Diarrhoea is sometimes accompanied by symptoms such as stomach ache, stomach cramps, fever, bloating (your intestinal bacteria are working overtime and putting out gases that expand your body) and sometimes nausea.

In extreme cases (I’ve experienced this one – not nice), you can have strong diarrhoea and vomiting at the same time. It can feel exhausting afterwards.

Because of the amount of fluids that are being expelled by the body during an episode, it is important that you replenish as often as possible.

A person with diarrhoea can lose as much as a litre of water every hour, but it’s not just water that you lose, but salt and zinc.

Top up your zinc intake with supplements while you are affected, and regularly drink a mixture of water, sugar and salt (also known as ORS – oral rehydration solution) to stay hydrated.

While diarrhoea mostly clears up quickly in developed countries, it is still a very dangerous killer in less-developed countries, killing half a million children under five every single year.

Diarrhoea can mostly be avoided by following some very simple instructions:
1. keep your environment clean
2. keep your hands clean (and the rest of you , while you’re at it), with soap
3. don’t touch things or people that are dirty
4. make sure your water is clean (boil it if necessary)

using carbon nanotubes for neural prostheses

Carbon nanotubes are amazing things – they are electrically conductive, thermally conductive, so dark that materials made from them are blacker than whatever you think black looks like, and they are so strong that we may one day make elevators out of them that reach right out into space.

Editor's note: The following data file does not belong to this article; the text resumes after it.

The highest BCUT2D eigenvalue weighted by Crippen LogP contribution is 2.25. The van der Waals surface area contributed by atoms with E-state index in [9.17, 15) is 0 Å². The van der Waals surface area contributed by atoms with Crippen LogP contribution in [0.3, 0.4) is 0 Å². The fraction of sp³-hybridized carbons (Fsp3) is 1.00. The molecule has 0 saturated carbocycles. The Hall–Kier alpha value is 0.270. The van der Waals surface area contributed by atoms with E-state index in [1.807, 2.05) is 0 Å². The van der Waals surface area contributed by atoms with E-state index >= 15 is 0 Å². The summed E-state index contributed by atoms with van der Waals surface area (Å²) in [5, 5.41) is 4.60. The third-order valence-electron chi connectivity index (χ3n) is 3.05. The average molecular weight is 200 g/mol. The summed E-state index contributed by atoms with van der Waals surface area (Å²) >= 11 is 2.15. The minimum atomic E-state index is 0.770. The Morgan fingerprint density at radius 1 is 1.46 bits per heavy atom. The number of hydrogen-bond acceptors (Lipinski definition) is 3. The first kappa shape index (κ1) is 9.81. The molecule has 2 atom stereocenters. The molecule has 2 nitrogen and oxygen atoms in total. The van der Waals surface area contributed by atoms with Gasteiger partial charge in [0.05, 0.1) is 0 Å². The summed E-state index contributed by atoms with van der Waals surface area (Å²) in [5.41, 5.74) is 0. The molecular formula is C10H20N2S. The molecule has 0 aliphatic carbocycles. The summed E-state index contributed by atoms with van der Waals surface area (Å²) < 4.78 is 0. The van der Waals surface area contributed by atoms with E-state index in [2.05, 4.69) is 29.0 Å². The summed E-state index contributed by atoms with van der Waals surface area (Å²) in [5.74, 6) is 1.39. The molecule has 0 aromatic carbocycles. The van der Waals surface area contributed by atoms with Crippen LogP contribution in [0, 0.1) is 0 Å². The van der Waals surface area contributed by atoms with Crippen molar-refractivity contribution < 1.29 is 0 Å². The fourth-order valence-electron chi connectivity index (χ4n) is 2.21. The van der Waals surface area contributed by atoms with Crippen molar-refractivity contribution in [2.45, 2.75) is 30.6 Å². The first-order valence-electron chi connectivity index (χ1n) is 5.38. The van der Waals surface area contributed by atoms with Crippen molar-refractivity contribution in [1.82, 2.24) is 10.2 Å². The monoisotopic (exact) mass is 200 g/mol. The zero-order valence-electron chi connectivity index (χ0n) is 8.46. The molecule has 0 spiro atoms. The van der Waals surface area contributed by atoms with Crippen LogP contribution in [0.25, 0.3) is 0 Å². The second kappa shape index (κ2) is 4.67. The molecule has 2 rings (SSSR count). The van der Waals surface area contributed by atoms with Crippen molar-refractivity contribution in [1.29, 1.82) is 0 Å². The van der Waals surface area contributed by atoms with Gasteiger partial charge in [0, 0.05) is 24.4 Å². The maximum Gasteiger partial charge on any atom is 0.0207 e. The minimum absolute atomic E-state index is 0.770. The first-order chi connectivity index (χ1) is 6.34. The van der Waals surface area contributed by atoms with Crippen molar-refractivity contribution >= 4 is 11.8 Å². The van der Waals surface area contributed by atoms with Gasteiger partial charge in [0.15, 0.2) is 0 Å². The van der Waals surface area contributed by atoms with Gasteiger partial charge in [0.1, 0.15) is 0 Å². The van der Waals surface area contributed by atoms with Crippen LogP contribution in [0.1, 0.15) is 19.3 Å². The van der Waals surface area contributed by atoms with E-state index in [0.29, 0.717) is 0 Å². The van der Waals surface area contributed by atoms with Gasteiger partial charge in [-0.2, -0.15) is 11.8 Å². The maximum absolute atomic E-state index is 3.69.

image: carbon nanofibers being spun into yarn

There have been fears circulating that nanotubes are biologically dangerous.

Every new thing has provoked fear-mongering – GMO, vaccines, the telephone, cars, the loom, but the more high-tech a new technology is, the harder it is to dissuade people of those fears, because it’s hard to explain high-tech in a way that’s easy for those fearful people to understand.

In the case of carbon nanotubes, the main fear is that because they are fibrous in nature (like fibre-glass and asbestos), they’re dangerous to the skin and lungs as an irritant, but because they are also so thin that they can penetrate biological cells (which fibreglass and asbestos can’t do), there is an added fear that they can disrupt the cell functions.

A study by researchers led by Laura Bellerini showed that not only do carbon nanotubes not interfere with the function of cells, but that they may be perfect for creating neural interfaces; something we will need for when we are coming up with ways to either speak directly to the brain, read directly from the brain.